William N. Copley
New York, 293 10th Avenue
“American artist William Copley, creator of madcap narrative paintings, drawings, and installations, was both an insider and an outsider,” begins the press release of The World According to CPLY, the Menil Collection’s 2016 retrospective dedicated to the late artist’s decades spanning career. Adopted by a wealthy conservative media mogul family as a child, Copley (also known as “CPLY”) studied at Yale University until he joined the army during WWII before completing his education. Aside from his artistic practice, as an art entrepreneur and gallerist, Copley had close friendships with influential Surrealists and Dadaists such as Marcel Duchamp, Man Ray, and Yves Tanguy.
Surrealism gave Copley the artistic and expressional freedom he grew up lacking due to his conservative upbringing. From world politics to American culture, he depicted a vast array of topics in his signature fashion immersed in vibrant colors and voluptuous forms. In this exhibition, over twenty paintings from the artist’s various stages of his career share one element, which is women, one of Copley’s many recurring themes. Tapping onto different topics such as body politics, sexual expression, and cultural taboos, the paintings the artist made while residing in different cities like Los Angeles and Paris chronicle his turbulent biography.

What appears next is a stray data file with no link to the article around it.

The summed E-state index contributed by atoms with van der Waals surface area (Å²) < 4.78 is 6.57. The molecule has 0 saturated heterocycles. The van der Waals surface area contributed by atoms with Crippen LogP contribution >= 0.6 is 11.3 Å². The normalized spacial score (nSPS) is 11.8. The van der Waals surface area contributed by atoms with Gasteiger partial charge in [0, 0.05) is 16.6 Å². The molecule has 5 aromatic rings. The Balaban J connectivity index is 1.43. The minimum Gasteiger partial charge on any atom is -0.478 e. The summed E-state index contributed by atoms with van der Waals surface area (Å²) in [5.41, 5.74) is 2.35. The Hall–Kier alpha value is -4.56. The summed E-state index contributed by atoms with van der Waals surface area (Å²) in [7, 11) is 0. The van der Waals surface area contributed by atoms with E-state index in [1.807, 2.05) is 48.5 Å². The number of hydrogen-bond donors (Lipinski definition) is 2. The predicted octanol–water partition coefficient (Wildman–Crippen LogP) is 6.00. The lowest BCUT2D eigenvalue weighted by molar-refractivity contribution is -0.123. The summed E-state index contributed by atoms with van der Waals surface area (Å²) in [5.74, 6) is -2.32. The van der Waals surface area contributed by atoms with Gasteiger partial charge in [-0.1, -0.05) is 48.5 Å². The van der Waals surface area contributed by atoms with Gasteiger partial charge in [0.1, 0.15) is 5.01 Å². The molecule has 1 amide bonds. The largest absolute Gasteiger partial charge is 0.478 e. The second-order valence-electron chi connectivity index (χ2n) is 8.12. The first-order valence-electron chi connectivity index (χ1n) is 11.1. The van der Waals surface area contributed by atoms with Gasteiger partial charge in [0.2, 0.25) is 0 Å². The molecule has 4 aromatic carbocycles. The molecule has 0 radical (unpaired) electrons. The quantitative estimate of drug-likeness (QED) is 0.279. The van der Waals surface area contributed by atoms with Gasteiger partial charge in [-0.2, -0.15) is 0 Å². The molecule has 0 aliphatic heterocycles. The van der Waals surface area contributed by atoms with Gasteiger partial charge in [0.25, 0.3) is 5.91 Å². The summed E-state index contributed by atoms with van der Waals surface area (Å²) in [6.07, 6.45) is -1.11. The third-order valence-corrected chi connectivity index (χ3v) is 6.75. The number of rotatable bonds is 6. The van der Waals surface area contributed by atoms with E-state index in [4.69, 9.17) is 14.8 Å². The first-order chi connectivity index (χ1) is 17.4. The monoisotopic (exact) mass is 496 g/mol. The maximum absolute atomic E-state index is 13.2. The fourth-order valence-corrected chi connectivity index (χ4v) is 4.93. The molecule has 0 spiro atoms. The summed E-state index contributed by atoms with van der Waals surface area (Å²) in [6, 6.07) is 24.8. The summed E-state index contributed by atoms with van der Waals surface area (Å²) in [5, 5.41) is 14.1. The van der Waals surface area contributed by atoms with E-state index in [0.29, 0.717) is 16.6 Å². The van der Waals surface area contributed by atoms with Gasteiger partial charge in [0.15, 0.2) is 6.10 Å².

“The problem that interests me most in painting – it’s a tough problem – is to find that 50-50 balance between form and humor which many great masterpieces of literature have achieved… The cornerstone of humor is sex because sex is so violently spiritual and so violently physical at the same time… You laugh at a puppy dog or at the backside of a woman, not because it’s funny, but because you love it,” stated Copland about his employment of irony in his paintings.
On view through March 4, 2017